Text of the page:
Not that butt!
Let’s say, we’re stressed, and we know a yoga class would reduce the anxiety (history has shown), but we don’t have time. We’re starving and we know that a smoothie or a protein bar would fill the gap until the next meal, but we go for a sugary something instead. We’re exhausted and tense, but instead of taking a mellow hatha class we go for another power class. Our nerves are fried and our breath is shallow, but instead of pausing to meditate for five minutes (or even five breaths) we push on like the Energizer Bunny.
Why do we make those choices?
We want to lose weight, save money, reduce stress, create more freedom in our bodies and minds…but instead we eat on the fly, use the credit card again, have more coffee, take on another class, or don’t make the time to meditate.
Why is it so hard to do the things we know could be the game changers? Wouldn’t it be nice to have a "good angel" to hold our hand and lead us not into temptation? I wish!
Change is hard for so many reasons:
- Getting over the hump of "denying ourselves" to form the healthy new habit
- Expecting too much too soon
- FOMO (fear of missing out): If I do X I’ll be missing out on Y
- Inner perfectionist
- The size of our "but" – our habituation, or mental programs
We might even have resistance to dropping the resistance. What’s up with that? Then we go and compound the resistance with guilt and the vicious cycle tumbles on. With that said, we could consider that we aren’t always operating in the ideal decision-making environment. While we may be highly motivated to "do the right thing" the fear of failing can actually lead us to make a poor choice. High-stakes decisions cloud our judgment – especially if we’ve got a bank full of perceived fails and regrets. If we didn’t care about an outcome, such as being healthier overall, making the "right choices" would be easier. But we are highly invested (at least in theory) in our health and well-being, so making better choices have that much more stress associated with them. We take the easier route; the default route to chocolate, not doing yoga and saying yes again.
Often, making a better choice creates a domino effect which we just don’t have the time, strength or energy to deal with. For instance, doing that yoga class today means we might hear a teacher tell us about our habits of self-sabotage but we didn’t wear our waterproof mascara. Or, to get to the healthy food store we may have to drive practically across town, which will make us late for our next appointment. Or, slowing down anything might mean slowing down everything and the repercussions of that are downright yucky.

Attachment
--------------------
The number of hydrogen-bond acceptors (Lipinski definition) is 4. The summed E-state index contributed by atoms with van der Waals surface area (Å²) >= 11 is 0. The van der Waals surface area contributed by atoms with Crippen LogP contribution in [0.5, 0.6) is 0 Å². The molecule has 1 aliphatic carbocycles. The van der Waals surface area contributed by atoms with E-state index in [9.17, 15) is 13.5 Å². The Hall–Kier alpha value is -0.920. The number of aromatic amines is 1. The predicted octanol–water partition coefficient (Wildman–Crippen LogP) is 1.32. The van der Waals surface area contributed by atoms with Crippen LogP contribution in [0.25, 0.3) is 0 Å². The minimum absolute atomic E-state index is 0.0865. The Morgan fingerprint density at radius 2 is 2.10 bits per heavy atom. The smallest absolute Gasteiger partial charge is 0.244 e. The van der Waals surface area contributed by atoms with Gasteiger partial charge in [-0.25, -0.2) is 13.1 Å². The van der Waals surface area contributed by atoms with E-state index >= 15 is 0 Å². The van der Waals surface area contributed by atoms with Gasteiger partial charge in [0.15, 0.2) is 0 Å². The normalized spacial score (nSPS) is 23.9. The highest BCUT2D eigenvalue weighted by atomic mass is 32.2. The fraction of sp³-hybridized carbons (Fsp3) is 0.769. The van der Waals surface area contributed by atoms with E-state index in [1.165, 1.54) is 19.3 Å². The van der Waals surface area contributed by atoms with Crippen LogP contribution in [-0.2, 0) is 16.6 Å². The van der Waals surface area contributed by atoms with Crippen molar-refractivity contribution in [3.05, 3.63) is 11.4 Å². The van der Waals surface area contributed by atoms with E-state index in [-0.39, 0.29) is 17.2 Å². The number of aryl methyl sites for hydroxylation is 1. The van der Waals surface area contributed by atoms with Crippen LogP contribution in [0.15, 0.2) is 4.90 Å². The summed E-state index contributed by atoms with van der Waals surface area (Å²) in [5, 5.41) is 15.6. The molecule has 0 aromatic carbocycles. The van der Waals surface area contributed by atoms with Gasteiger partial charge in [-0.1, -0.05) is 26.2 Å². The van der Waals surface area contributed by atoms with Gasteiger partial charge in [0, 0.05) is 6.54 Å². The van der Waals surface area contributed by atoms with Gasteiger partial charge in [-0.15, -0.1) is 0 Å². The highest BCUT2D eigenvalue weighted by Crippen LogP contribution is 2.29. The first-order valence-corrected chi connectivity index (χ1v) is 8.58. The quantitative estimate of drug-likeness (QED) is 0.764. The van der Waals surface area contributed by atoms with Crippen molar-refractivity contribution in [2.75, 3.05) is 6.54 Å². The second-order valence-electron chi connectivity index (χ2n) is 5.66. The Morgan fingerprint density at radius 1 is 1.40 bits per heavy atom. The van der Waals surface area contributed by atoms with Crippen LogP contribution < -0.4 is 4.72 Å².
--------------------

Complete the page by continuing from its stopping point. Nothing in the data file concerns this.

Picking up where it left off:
Perhaps you’ve heard the adage that people sometimes have to "hit rock bottom" before they are ready to make real changes. Carl Jung once said that laziness is our greatest passion, even greater than power, sex, or anything. How bad does the situation need to get before we are prompted into doing something about it? Hopefully we don’t have to hit our rock bottom, but some of us will have to be shown the absolute wrong way (again…and again…and again) in order to be exhausted and disappointed enough to try a new way. Our self- esteem plays a starring role in taking better care of ourselves – we’ve got to believe in our worth to make healthy, beneficial choices and stick with them.
Jung also said: “What we resist persists.” Resistance is futile natural. It’s an emotional process. Resistance is a natural and predictable response to a difficult reality. It’s healthy even, if it motivates us into exploring the reason for it. If the reality is that we need to meditate and do yoga more often but it presents a waterfall of buts…don’t despair! We need only find a way to do it that works for us. Trying to make massive changes will only set us up to fail. Start with some small stuff:
- Put your yoga mat right beside your bed so you stretch a bit as soon as you wake up or right before sleep.
- Carry an apple and a protein bar in your bag at all times.
- Set an alarm to chime throughout the day for reminders to pause and breathe.
- Drink lots of water.
When making sweeping changes or small changes, no one succeeds 100% of the time. Tibetan Buddhist Pema Chodron has admitted that her mind is incredibly busy – still, after all these years as a committed meditator – but she’s learned to not get caught up in the stories. We’re all human.
When we begin a spiritual path, either as a new teacher or a student, we have to remember how small our formal spiritual education is compared to the depth and breadth of our lives before. This should give us some insight as to how powerful our habituation is. There is much self-study and understanding to undergo before repatterning can occur – and it was never a race. We only have now anyway. Every inhale is a new beginning, every exhale a letting go.
“We are all blind people who can see but who do not see.”~ Jose Saramago, author of Blindness
Kari Winfield has been involved in the yoga industry for 12 years, as a student, teacher, studio manager, and teacher trainer. Wearing different hats in the industry has shown her the many ways that yoga can be practiced, and her conclusion is that the essence of yoga is in the relationships we forge with ourselves, others, work, nature, and life itself. Kari operates a one-on-one yoga mentoring service for both teachers and students, exploring the questions that can arise with a life lived with yoga.
Website: Yoga Teacher Mentor
Facebook: Kari Winfield Yoga Teacher Mentor